South Africa is amongst the top three largest producers of nuclear isotopes globally from the SAFARI-1 research reactor, which brings in excess of R1 billion [$76 million] foreign exchange annually. We can take credit for being the only country on the African continent with nuclear power reactors at the Koeberg nuclear power station, which provides 1,800MW of baseload power to stabilise the Western Cape grid at one of the lowest costs of production.
Besides the immense social and economic value that these nuclear facilities add to South Africa, they also serve as strategic facilities in the technological prowess endowed in the high level skills and the spin off (current and potential) into other industries such as military, manufacturing, space, medicine, agriculture and secondary industry.
The reality is that with a balanced and representative mix of South Africa’s energy, a nuclear programme will have the largest multiplier effect when it comes to the contribution to the economy and will be key to addressing our country’s National Development Objectives.
In addition to this, the Nuclear Build Programme’s pipeline will help develop a much-need supplier development pipeline and will encourage a wider development of artisanal skills – thus helping address the youth unemployment crisis and help create broader small-to-medium enterprises and services for both the private and public sectors.
Localisation and stimulating local economic development are some of the most important aspects of the programme and encouraging students to select their subjects and their courses in line with the country’s development future, will help speed up our process of having a more localised nuclear energy industry. And this can be achieved with STEM – where today’s students and future generations will be part of the country’s new wave of industrialisation and infrastructure development through engineering and technology development, not only for the upcoming nuclear build and its pipeline, but for other current and infrastructure projects too.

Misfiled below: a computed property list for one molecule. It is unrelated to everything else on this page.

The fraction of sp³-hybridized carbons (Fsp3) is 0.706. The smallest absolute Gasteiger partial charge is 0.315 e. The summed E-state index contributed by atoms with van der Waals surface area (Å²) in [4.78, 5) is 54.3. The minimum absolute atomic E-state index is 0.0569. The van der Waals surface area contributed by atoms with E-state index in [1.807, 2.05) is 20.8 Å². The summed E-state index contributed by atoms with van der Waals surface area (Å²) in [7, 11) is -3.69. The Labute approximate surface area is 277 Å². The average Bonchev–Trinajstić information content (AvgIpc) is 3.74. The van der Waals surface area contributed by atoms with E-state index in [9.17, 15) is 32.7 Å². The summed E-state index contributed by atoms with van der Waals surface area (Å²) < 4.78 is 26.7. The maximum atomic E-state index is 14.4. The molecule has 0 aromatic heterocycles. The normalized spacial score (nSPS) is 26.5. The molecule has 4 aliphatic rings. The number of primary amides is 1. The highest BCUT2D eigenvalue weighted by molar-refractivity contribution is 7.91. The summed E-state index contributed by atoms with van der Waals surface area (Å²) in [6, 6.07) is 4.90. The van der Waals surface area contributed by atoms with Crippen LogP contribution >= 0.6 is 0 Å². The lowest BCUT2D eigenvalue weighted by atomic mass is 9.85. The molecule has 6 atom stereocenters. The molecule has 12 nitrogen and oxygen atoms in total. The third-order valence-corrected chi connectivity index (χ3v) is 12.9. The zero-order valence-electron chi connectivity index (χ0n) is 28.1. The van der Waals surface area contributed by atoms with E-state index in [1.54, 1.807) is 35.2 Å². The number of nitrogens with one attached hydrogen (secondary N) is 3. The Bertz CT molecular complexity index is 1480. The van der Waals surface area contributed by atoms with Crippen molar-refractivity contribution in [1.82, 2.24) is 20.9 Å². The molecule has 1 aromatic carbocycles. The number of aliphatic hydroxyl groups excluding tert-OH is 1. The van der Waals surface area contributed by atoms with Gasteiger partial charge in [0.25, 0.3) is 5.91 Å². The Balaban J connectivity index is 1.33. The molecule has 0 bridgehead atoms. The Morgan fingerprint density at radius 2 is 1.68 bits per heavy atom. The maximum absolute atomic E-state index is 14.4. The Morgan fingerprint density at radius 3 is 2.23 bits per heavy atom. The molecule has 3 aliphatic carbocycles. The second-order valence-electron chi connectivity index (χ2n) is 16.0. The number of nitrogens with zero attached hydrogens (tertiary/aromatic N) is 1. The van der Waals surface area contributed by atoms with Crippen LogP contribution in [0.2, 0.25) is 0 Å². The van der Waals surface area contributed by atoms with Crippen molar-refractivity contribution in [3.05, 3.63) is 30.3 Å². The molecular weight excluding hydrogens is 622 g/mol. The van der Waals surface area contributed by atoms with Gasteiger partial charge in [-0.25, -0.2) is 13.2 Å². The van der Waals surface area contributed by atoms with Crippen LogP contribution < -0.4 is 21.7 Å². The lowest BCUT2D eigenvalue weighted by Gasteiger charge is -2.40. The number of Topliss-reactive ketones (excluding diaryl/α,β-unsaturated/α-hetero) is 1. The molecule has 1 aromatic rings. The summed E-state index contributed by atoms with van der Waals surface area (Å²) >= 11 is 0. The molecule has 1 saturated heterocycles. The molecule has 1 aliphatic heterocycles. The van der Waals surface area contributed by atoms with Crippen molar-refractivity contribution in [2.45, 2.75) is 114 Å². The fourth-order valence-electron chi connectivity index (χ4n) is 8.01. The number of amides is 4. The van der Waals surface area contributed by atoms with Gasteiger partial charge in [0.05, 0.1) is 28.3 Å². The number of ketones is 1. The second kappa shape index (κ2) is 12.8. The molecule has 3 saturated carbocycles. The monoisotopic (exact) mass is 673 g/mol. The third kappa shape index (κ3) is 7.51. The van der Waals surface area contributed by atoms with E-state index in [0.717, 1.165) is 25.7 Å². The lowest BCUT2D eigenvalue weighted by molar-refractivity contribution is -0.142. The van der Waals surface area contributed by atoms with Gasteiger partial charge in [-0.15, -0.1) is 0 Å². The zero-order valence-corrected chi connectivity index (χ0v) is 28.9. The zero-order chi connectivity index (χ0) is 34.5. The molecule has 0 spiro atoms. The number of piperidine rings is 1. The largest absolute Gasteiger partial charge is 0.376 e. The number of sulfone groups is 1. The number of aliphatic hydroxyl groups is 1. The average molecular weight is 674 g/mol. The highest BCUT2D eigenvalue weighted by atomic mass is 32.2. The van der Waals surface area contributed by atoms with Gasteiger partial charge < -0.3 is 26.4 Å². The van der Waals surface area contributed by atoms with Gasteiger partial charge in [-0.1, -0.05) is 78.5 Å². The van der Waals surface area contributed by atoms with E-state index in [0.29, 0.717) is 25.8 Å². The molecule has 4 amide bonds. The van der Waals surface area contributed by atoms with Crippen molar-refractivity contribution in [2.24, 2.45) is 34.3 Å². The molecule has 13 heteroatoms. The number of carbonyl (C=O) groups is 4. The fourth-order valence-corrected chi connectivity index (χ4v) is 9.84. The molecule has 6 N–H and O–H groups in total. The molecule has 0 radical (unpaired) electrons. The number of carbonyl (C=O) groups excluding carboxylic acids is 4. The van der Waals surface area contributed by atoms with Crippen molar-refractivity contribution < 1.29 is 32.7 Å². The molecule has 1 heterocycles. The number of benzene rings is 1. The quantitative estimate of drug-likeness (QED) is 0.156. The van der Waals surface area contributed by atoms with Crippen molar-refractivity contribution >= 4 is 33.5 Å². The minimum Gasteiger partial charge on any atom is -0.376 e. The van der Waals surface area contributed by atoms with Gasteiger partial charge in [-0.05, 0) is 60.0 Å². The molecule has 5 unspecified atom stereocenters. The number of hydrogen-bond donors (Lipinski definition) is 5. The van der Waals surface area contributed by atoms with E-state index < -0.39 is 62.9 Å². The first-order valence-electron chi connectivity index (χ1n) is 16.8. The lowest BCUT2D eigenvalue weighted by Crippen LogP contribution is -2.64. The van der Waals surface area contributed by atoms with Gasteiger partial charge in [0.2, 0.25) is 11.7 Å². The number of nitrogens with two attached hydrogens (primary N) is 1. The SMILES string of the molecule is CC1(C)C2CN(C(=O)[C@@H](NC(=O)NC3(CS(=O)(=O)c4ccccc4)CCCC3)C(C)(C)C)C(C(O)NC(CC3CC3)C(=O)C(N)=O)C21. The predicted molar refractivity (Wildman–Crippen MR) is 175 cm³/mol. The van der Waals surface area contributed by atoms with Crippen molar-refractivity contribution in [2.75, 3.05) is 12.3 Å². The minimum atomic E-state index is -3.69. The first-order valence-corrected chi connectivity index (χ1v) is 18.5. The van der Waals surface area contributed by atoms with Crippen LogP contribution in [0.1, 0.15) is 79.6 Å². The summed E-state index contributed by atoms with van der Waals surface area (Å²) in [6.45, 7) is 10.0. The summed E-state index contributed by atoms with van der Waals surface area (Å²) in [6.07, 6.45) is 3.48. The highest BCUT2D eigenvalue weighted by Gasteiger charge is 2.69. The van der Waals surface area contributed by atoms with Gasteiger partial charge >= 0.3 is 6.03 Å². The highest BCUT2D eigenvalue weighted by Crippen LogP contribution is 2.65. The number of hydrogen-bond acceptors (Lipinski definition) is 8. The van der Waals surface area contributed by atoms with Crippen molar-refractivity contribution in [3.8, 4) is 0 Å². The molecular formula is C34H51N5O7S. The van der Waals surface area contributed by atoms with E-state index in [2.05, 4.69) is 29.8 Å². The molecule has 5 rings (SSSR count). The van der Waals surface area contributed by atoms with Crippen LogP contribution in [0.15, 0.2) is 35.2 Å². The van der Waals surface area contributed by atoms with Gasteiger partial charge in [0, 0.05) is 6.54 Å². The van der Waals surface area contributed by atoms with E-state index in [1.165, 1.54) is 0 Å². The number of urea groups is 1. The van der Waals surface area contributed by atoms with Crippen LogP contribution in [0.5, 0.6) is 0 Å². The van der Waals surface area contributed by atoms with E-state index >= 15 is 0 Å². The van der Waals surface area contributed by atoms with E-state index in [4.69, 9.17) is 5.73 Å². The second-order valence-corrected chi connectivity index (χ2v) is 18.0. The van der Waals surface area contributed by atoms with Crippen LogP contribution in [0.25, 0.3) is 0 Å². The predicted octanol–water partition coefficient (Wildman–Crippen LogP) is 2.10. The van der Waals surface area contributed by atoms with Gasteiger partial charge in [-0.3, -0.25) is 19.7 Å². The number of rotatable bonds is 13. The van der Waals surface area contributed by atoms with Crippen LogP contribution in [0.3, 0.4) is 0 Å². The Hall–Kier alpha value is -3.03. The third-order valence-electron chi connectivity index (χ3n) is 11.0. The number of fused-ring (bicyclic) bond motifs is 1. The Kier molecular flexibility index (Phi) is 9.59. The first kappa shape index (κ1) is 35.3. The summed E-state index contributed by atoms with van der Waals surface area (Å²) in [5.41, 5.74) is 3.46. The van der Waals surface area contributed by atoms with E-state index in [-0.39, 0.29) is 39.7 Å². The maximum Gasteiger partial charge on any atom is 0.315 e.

The likes of Eskom are also driving the trend toward incorporating nuclear as part of the national science curriculum, something which will be a first on the continent.
The key benefits of nuclear energy is that it can potentially create the high technology industry in the country as shown evidently from South Korea, China, etc. The skills profile of the country is lifted and this has significant impact on the rest of the economy.
For example, investors willing to establish factories and manufacturing facilities will often look at the availability and price of technical skills in the country. When high level skills are plentiful, the cost of such is lowered due to competition, and hence production costs are lower favouring more investment in manufacturing and other secondary industries of the country.
Mr. Gaopalelwe Santswere is registered with the South African Council for Natural and Applied Scientific Professions (SACNASP) as a Professional Natural Scientist, and is Executive Chairperson of South African Young Nuclear Professional Society (SAYNPS), which is a member of the Nuclear Industry Association of South Africa (NIASA).